• Dr. Matjaž Knez


Recently, in one of the foreign media, I read an article by author Cooper Simon, who writes about “The myth of green, economic growth”. He says that "green" growth is probably not possible, at least for the next few decades, which he confirms with some very interesting data/facts that make one think.

We need to halve emissions by 2030, if we still want to reduce the global atmospheric temperature rise to 1.5 degrees Celsius, bearing in mind that the record has been the warmest in the last decade. Temperatures are rising and so is the population. Globally, average per capita income is up 2 % annually. And when people have more money, they spend it, in an environmentally unacceptable way, so they pollute.

Overall, investments in clean energy projects have fallen to their lowest levels in the last six years. The European Union claims to have demarcated economic growth from CO2 emissions, which have been declining for several years, without saying how much industry we have moved from the EU to Asia and elsewhere and not adding this "carbon index" to the European carbon balance.

The move to a greener society, that uses more environmentally friendly and green technologies, will unfortunately not happen so quickly. The technologies we use today and are still selling will continue to be used for some time, at least a decade or two. For example, airplanes and container ships, both make a big contribution to pollution, will still be used in 2040, when most people will still live in the same homes, classic homes as they are today and the use of vehicle type will remain the same. Cooper explains that even electric vehicles are unlikely to save the world, even if left to the full life cycle of an electric van, they are not so much more environmentally friendly than conventional vehicles.

As a society we are always going to be energy efficient. Planes, ships and cars consume less fuel per kilometre. And as William Jevons, an English economist, logician and statistician said in 1865, when technology and energy become cheaper, it happens that they are consumed even more. Just one example, in the world today, four out of five people want to fly a plane. And sooner or later, they will.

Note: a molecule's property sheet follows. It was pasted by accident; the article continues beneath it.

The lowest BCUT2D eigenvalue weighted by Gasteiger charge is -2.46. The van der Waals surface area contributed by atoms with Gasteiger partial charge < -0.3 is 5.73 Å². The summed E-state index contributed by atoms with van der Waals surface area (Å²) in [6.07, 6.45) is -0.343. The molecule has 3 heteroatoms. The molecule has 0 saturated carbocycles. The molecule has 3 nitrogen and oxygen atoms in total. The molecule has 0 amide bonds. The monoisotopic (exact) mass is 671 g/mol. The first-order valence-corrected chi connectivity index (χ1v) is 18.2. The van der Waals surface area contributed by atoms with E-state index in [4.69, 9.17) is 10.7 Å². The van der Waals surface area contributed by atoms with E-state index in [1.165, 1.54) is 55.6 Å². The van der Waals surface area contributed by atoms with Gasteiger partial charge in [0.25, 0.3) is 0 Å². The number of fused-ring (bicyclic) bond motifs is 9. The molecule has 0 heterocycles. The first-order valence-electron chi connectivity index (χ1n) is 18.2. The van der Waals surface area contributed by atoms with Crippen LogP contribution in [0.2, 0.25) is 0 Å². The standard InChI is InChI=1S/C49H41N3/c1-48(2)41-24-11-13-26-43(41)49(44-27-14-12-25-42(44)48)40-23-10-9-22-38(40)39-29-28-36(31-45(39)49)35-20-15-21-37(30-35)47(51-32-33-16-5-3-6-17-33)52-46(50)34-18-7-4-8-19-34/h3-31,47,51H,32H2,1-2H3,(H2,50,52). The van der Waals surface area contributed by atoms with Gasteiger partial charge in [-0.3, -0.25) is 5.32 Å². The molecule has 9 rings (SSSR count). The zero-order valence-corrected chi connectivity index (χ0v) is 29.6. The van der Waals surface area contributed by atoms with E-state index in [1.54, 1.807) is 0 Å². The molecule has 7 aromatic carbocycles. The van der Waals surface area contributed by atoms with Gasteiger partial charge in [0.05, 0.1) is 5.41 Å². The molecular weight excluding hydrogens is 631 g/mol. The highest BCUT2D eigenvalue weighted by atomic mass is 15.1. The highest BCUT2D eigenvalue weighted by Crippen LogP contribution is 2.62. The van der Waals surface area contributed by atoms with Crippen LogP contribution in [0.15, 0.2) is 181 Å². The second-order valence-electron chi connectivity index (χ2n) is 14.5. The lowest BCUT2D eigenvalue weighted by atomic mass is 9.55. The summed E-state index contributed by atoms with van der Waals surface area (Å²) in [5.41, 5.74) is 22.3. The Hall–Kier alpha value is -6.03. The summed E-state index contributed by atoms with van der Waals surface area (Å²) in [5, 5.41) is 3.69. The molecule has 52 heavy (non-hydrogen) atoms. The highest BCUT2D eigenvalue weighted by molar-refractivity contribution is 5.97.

So ... just some of Cooper's facts that clearly illustrate the paradoxical world we live in, which probably indicates that economic growth and green growth will not be possible at the same time. So what's left for us?

- Do we wait for the policies that come together each year (this year in Madrid) to argue and agree on climate policy and a timetable for action, which is increasingly extended and has no impact on the desired outcome - a green, sustainable, sustainable society?

- Do we activate ourselves, become active citizens and, by our own example, begin to draw attention and show that we can live and act in a sustainable, more environmentally and socially friendly way?

- Do we join our children, who have realized, where things are going and are trying to tell us that the way and the example (s) we are trying to impose are not the best. We may not hear them and the street is the last thing left to them, as a lifeline, to cry aloud for help and warn that they no longer want it.

- Or do we simply give up?

The answer is on us - TO DECIDE, because, as Cooper says, it is not only politicians and corporations who are to blame for the situation.


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